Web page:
Virgin Australia (ASX:VAH) today revealed its turnaround plan which involves 3,000 job cuts and being an all Boeing 737 airline for now.
The airline went into voluntary administration in April, saddled with debt and the rapid evaporation of travel demand thanks to COVID-19.
It has since been bought by US private equity firm Bain Capital and hopes to emerge on the other side of the crisis as a stronger airline.
Dropping the low-cost brand for now
Virgin Australia stressed it would be “the best value carrier in the market” rather than a low-cost one. The airline will continue to operate airport lounges and business class.
But it will become an all Boeing 737 mainline fleet for the time being removing all other aircraft.
Virgin Australia anticipates eventually recommencing long-haul international operations to Los Angeles and Tokyo, but said this would only happen “when sufficient demand returns”.
The company previously hinted it would be with new Boeing 787 aircraft. Its current 777 and A330 aircraft, which until March served long-haul operations, will be phased out.
Virgin Australia will also be scrapping the ultra-low cost Tigerair brand, but will retain Tigerair’s Air Operator Certificate to enable it to reinstate the service when conditions are better.
Travel credits & Velocity points safe
In good news for Virgin Australia’s passengers, those with travel credits or Velocity points will see their tickets honoured.
Customers with travel credits and Velocity points now have until July 31, 2022 to make bookings and can travel as late as June, 30 2023.
Challenging market leads to job cuts
Virgin Australia’s turnaround plan involves shedding 3,000 jobs.
But the company said 6,000 jobs were secure and another 2,000 may again be filled in the future.
CEO Paul Scurrah said Bain’s investment would ensure Virgin Australia would be in a stronger position to continue its two-decade legacy.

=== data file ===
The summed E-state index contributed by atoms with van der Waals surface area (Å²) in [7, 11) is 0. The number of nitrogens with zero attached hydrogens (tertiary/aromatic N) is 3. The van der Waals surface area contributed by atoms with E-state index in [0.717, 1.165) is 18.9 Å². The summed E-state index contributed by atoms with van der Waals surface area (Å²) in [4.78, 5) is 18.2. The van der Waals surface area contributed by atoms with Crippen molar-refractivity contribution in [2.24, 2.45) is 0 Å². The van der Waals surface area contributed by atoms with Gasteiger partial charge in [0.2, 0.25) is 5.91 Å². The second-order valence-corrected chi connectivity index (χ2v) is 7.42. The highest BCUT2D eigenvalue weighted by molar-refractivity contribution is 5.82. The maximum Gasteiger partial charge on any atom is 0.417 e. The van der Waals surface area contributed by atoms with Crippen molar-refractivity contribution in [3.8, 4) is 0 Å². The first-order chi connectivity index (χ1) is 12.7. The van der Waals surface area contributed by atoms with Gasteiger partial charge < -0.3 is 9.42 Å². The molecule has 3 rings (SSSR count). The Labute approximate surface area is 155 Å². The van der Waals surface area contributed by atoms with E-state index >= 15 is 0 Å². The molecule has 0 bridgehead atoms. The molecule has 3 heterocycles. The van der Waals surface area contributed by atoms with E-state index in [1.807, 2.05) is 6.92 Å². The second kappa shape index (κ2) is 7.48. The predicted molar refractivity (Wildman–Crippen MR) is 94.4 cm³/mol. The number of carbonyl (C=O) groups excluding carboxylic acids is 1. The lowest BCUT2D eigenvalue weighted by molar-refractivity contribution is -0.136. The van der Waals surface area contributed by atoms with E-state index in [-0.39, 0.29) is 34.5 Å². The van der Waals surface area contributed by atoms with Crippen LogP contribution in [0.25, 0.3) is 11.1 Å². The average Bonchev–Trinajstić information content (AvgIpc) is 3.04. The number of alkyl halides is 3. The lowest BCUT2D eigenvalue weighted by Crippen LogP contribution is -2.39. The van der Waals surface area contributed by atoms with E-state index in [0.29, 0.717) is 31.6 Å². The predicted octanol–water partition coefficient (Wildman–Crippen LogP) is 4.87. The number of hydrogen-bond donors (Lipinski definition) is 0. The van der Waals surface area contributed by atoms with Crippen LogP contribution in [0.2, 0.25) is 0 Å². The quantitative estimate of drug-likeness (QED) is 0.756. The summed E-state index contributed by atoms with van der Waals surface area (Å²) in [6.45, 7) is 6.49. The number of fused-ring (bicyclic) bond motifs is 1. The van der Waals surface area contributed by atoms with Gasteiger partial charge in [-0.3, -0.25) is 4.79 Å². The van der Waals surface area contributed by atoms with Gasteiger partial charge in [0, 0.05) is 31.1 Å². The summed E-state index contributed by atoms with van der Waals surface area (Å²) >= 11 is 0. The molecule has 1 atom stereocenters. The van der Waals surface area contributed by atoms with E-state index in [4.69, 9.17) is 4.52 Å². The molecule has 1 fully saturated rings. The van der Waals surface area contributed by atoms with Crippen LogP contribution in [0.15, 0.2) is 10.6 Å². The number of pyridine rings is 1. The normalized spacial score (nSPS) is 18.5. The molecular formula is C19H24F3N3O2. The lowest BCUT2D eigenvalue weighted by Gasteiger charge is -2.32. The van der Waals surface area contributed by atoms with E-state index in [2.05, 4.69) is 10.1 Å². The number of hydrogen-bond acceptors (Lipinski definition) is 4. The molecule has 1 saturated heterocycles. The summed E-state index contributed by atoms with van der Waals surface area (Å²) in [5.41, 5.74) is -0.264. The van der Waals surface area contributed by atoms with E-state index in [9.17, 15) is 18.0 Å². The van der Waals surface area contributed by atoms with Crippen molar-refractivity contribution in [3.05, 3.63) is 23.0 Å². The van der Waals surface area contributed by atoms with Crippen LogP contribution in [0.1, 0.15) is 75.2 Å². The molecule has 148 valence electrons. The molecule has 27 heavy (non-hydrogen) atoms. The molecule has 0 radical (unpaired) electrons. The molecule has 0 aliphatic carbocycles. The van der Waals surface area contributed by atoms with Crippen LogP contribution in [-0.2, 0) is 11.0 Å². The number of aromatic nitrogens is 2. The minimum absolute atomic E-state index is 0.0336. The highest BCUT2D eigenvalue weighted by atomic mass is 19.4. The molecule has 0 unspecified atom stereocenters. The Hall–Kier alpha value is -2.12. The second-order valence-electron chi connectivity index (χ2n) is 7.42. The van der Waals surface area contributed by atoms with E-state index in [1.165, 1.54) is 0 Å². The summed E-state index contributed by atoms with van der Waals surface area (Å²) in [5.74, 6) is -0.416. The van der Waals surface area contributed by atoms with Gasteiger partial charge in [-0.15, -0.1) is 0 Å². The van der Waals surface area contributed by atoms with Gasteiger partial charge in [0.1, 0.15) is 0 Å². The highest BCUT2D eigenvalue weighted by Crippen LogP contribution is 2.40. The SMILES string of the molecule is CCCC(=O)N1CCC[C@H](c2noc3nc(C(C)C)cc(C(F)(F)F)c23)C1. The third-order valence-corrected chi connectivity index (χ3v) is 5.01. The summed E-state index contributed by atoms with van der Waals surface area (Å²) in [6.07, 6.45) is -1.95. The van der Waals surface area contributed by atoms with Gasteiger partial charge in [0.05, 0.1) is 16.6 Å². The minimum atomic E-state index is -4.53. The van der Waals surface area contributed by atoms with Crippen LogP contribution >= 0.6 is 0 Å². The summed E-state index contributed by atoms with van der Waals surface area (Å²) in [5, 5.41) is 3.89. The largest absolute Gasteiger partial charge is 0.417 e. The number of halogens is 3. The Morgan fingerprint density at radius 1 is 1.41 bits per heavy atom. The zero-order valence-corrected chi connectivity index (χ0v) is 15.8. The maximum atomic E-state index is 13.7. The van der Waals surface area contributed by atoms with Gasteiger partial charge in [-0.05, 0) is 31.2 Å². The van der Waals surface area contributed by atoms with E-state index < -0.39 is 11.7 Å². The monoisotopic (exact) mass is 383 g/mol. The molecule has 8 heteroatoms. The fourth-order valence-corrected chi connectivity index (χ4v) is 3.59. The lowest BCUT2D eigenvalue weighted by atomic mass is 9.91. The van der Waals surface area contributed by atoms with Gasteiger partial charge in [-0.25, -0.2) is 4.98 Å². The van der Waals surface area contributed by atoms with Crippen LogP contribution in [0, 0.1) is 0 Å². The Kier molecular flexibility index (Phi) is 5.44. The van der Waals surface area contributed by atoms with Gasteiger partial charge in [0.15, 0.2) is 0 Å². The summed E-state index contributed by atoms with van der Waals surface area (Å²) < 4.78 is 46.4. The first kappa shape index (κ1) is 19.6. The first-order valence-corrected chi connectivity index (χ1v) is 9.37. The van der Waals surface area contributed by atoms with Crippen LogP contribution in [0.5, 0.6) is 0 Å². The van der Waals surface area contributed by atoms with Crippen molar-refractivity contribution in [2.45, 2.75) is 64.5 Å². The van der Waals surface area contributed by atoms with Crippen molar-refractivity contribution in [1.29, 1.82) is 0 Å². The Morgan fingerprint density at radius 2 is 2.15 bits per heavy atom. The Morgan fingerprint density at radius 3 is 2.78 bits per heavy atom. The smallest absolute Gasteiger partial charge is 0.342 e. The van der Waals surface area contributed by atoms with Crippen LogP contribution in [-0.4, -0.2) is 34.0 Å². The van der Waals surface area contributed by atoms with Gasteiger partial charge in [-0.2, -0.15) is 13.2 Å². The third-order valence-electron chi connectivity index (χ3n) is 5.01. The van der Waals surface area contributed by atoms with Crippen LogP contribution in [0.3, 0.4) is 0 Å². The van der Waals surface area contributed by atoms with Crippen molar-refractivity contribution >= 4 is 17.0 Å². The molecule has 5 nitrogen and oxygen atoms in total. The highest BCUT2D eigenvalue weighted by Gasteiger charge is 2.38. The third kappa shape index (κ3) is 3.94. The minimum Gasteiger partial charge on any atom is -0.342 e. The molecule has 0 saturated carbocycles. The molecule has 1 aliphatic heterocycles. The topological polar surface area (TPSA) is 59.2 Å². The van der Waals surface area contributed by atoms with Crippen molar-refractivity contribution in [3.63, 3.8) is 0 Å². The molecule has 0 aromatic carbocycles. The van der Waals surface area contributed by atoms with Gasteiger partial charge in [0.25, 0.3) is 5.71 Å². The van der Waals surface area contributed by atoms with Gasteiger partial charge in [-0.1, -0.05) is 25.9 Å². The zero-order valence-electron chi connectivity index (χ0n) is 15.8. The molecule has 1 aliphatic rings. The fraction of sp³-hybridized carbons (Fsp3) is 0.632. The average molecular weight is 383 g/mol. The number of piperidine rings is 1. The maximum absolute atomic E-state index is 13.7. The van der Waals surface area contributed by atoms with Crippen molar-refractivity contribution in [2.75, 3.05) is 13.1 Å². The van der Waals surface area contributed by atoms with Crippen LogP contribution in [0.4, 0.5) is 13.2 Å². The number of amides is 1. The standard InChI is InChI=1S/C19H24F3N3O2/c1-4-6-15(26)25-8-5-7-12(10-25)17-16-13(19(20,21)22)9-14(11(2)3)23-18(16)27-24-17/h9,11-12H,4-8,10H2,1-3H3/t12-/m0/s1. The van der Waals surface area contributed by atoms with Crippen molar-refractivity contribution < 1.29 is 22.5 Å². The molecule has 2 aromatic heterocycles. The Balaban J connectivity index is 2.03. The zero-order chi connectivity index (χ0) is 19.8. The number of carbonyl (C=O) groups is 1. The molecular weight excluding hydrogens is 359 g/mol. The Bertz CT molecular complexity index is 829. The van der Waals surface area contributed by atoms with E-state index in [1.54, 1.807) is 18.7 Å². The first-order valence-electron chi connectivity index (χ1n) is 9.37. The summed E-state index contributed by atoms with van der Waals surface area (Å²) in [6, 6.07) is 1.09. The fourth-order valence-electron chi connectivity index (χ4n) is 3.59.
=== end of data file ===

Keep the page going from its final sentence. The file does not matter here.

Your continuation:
“In a country as big as Australia, strong competitive airlines are critical in helping restore the economy, which is why in the face of the worst crisis our industry has ever seen, a well-capitalised Virgin Australia Group with a solid and sustainable future is a great outcome for Australians and the nation’s economy,” he said.
However, Scurrah noted demand, even for domestic travel, could take at least three years to return to pre-COVID levels and even then the industry would be different.
“Successful airlines will be influenced by demand looking very different than the way they did previously, requiring long-term capital, a lower cost base and be more focused on providing exceptional experiences through a combination of great people and world class technology,” he said.
“Working with Bain Capital, we will accelerate our plan to deliver a strong future in a challenging domestic and global aviation market.
“We believe over time we can set the foundations to grow Virgin Australia again and re-employ many of the highly skilled Virgin Australia team.”
Will Virgin Australia trade on the ASX again?
Since news of Bain’s acquisition of the airline broke, it has appeared all but certain Virgin Australia won’t trade again.
But a firm decision hasn’t been made according to a spokesperson for the company.
“The decision to remain listed on the Australian Securities Exchange (ASX) is for Bain Capital and will be subject to the outcome of the second creditors’ meeting,” the spokesperson told Stockhead.
The Australian Financial Review has reported this will not happen until at least September.
Shares were suspended in early April as the company assessed its options. In the prior quarter it fell over 40 per cent.
Virgin Australia (ASX:VAH) share price chart
The post Virgin Australia is set to take to the skies again, but will it stay on the ASX? appeared first on Stockhead.
Barry Stroman was a reporter for Zerg Watch, before becoming the lead editor. Barry has previously worked for Wired, MacWorld, PCWorld, and VentureBeat covering countless stories concerning all things related to tech and science. Barry studied at NYU.